High-performance, Low-power Atmel AVR 8-bit Microcontroller .. A comprehensive set of development tools, application notes and datasheets are available for. The device is manufactured using Atmel’s high density non-volatile memory technology. By combining an This datasheet contains simple code examples that briefly show how to use various parts of the device. .. ATtinyPU. ATtiny ATMEGAPU, ATMEGA16 Datasheet, ATmega16 Pin 16MHz 16kb 8-bit Microcontroller, buy Technical Information – Atmel ATmega16 Datasheet.

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Originally created David A. There are two options available from them:. If you plan to use the top option aatmel have not yet soldered headers to the breakout board, now would be a good time.

There are several options for bootloading your Atmega chips, a few of which are covered in this tutorial. If qtmel wish to bootload your Atmega chips using your breadboard, an additional part will make your life much easier but is not necessary. If you’ve already worked with microcontrollers, it is likely that you already have a preferred way to wire up a power supply to your board, so go ahead and do it that way.

In case you need some reminders, here are some pictures of one way to go about it. This version uses a 5V regulated power supply.

Add power and ground wires for where your voltage regulator will be.

atmel 16pu datasheet pdf storage – PDF Files

Add power and ground wires at the bottom of your board connecting each rail. Add the power regulator and the lines to power the board. The regulator is a TO package where the Input from the external power supply goes input on the left, ground is in the middle and the 5V output is on the right when facing the front of the regulator. Add power OUT and ground wires that connect to the right and left rails of the breadboard.

Also, add a 10uF capacitor between the IN of the regulator and the ground as well as a 10uF capacitor on the right rail between power and ground. The silver strip on the capacitor signifies the ground leg. Add an LED and a ohm resistor on the left side of your board across from the voltage regulator. An LED attached to power like this is a great troubleshooting trick. You’ll always know when your board is being powered as well as quickly know if your board is being shorted. The red and black wires to the left of the voltage regulator is where your power supply will be plugged in.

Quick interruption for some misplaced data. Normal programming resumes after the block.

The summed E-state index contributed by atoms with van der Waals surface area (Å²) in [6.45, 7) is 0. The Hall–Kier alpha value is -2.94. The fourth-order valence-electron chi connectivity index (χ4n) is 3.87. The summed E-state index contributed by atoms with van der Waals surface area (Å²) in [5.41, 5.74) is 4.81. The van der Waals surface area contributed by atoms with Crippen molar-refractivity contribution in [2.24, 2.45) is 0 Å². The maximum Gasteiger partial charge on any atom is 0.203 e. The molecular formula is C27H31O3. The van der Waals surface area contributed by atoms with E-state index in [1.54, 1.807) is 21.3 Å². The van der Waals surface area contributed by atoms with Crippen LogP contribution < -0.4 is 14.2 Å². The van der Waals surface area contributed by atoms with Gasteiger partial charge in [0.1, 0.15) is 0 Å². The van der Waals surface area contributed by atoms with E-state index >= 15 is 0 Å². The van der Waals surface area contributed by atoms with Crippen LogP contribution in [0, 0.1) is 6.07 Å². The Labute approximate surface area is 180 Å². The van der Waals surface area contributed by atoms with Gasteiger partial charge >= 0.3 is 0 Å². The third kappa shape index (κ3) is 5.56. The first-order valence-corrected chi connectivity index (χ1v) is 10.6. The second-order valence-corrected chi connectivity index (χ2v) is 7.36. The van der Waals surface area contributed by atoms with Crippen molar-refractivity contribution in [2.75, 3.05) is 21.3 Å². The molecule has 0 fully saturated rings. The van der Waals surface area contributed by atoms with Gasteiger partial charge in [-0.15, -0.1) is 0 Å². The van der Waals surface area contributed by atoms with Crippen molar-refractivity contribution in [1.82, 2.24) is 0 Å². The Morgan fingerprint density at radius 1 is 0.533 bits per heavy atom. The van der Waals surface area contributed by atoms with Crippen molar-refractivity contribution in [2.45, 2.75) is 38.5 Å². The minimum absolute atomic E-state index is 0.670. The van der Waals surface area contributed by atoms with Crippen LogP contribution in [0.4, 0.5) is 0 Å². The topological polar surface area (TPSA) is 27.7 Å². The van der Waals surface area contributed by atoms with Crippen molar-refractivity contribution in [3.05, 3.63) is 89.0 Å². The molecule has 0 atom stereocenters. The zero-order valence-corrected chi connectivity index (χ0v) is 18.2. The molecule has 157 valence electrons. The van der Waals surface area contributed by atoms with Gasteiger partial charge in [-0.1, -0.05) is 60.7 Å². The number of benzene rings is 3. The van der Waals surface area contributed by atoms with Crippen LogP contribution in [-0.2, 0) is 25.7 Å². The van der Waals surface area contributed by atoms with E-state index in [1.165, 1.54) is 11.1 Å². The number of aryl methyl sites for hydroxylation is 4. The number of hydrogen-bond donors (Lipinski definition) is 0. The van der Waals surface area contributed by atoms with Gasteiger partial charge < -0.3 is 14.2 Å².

Be sure to only attach a power supply that is between V. Any lower and you won’t get 5V out of your regulator. Any higher and your regulator may be damaged. Now that the power-basics are done you are ready to load on the chip! Before moving on, check out this image. It’s a great resource for learning what each of the pins on your Atmega chip do in relation to the Arduino’s functions.

This will clarify a lot of confusion behind why you hook up certain pins the way you do. For even more detailed information, take a peek at the datasheet for the Atmega short version long version. Here’s the sheet for the atmega short version long version. In later steps we will show you how to add a reset switch that takes advantage of this.

Add a 16 MHz external clock between pin 9 and 10, and add two 22 pF capacitors running to ground from each of those pins. Add the small tactile switch so that you can reset the Arduino whenever we’d like and prepare the chip for uploading a new program. A quick momentary press of this switch will reset the chip when needed. Add the switch just above the top of the Atmega chip crossing the gap in the breadboard.


Then, add a wire from the bottom left leg of the switch to the RESET pin of the Atmega chip and a wire from the top left leg of the switch to ground.

If you already have an Arduino printed circuit board running, it is a good idea to go ahead and check the breadboard version you are building with a chip you know works. Pull the chip from your working Arduino and try it on this board. It is actually pin 19 on the Atmega chip. Refer to the pin mapping above to be sure you are plugging it in correctly. Finally, add the LED.

The long leg or the anode connects to the red wire and the short leg or the cathode connects to the ohm resistor going to ground. At this point if you had already programmed your chip somewhere else and didn’t need this breadboard circuit to reprogram the chip, you could stop here.

Arduino – Setting up an Arduino on a breadboard